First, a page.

Standards in Public Office Commission - Is toothless body worth preserving?

The Standards in Public Office Commission (Sipo), the current ethics watchdog, has no teeth, so it is not able to bite.

It cannot even bark unless it is essentially invited to do so.

As a result it has been reduced to little more than irrelevant whimper on odd occasions.

At it stands the commission is another extravagant example of Government waste. Public Expenditure Minister Brendan Howlin has announced that long awaited legislation to reform the ethics laws for people in public life will be introduced early next year.

The need for reform had been apparent for over two decades. It was exposed by a whole series of reports that have uncovered the worst corruption in the history of the State.

The Glackin Report in 1993 exposed the sale of lucrative land owned by Telecom Éireann in Dublin, while the Beef Tribunal Report, the following year, dealt with allegations of corruption in connection with the beef industry, and the McCracken Tribunal uncovered the payments from Ben Dunne to Charlie Haughey and Michael Lowry.

All of those predated the establishment of Sipo in 2001, so the existence of corruption was already well established and the need for reform was painfully apparent.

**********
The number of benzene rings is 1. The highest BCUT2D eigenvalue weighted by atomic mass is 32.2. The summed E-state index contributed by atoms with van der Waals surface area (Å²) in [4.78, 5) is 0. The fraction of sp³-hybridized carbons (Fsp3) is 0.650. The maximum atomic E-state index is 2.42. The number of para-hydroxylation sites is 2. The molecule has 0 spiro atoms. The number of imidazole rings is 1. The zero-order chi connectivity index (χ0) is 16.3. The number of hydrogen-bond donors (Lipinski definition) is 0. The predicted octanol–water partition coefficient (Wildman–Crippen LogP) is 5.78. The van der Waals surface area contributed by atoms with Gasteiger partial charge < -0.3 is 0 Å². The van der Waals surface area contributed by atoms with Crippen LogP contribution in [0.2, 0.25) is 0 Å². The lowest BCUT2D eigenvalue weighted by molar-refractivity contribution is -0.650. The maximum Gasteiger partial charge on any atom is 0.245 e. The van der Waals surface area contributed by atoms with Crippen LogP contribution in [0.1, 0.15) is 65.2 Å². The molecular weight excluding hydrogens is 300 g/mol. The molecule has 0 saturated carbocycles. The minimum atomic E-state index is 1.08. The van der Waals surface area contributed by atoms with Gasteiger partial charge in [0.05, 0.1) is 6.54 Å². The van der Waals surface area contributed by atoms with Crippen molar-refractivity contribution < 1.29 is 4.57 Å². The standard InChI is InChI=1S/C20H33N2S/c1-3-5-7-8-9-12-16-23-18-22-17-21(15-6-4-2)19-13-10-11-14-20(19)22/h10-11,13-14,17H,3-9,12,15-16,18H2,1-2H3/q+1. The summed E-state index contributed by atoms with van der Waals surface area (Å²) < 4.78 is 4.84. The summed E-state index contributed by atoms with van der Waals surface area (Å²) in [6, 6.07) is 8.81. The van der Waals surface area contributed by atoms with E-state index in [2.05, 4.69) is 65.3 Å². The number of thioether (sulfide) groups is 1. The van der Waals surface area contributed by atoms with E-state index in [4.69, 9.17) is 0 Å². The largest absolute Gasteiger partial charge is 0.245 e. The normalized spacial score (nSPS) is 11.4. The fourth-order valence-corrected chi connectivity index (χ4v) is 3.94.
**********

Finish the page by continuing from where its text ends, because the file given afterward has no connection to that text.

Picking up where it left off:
Over the past decade the Ansbacher Report into the use of offshore accounts to evade tax, the Flood and Mahon Tribunal into political corruption in planning matters, and the Moriarty Tribunal into the awarding of the mobile telephone licence, all demonstrated a staggering degree of corruption.

Yet, in not one instance of all the primary political figures and public officials cited in the various reports did Sipo follow-up with its own inquiry.

The commission is supposed to police the Ethics Act, Local Government Act, and the Electoral Act, but it cannot initiate inquiries without receiving a complaint. Its duty is to alert the committee on members’ interests and the Department of Finance, and then wait for either of those to invite the commission to inquire into the allegations.

Sipo did conclude that a tax clearance certificate filed by the former TD Michael Collins was fraudulent, because he submitted it while holding an offshore account, to avoid paying Dirt. By the time Sipo was called upon to investigate the matter, however, the DPP had already decided to press criminal charges.

Following the conviction of Collins, such an investigation would have been a waste of time.

Sipo recently decided for only the eight time in its history to examine a complaint against somebody in public life.

This is to ascertain whether Michael Lowry was obliged to declare his ownership of land in Wigan in the register of members’ interest, or if the value of the property was so low as not to warrant it.

The commission did act on a complaint in relation to a senior engineer with Mayo County Council and — following an investigation — reported that the man had wronged the council by getting it to spend money improving a road to enhance the value of his own property.

Those allegations were subsequently the subject of a defamation action, and the man was awarded €38,000 in damages in a judgment that contradicted the main tenant of the Sipo report.

The need for reform is obvious but the question that should be asked in the circumstances is whether Sipo is worth preserving.

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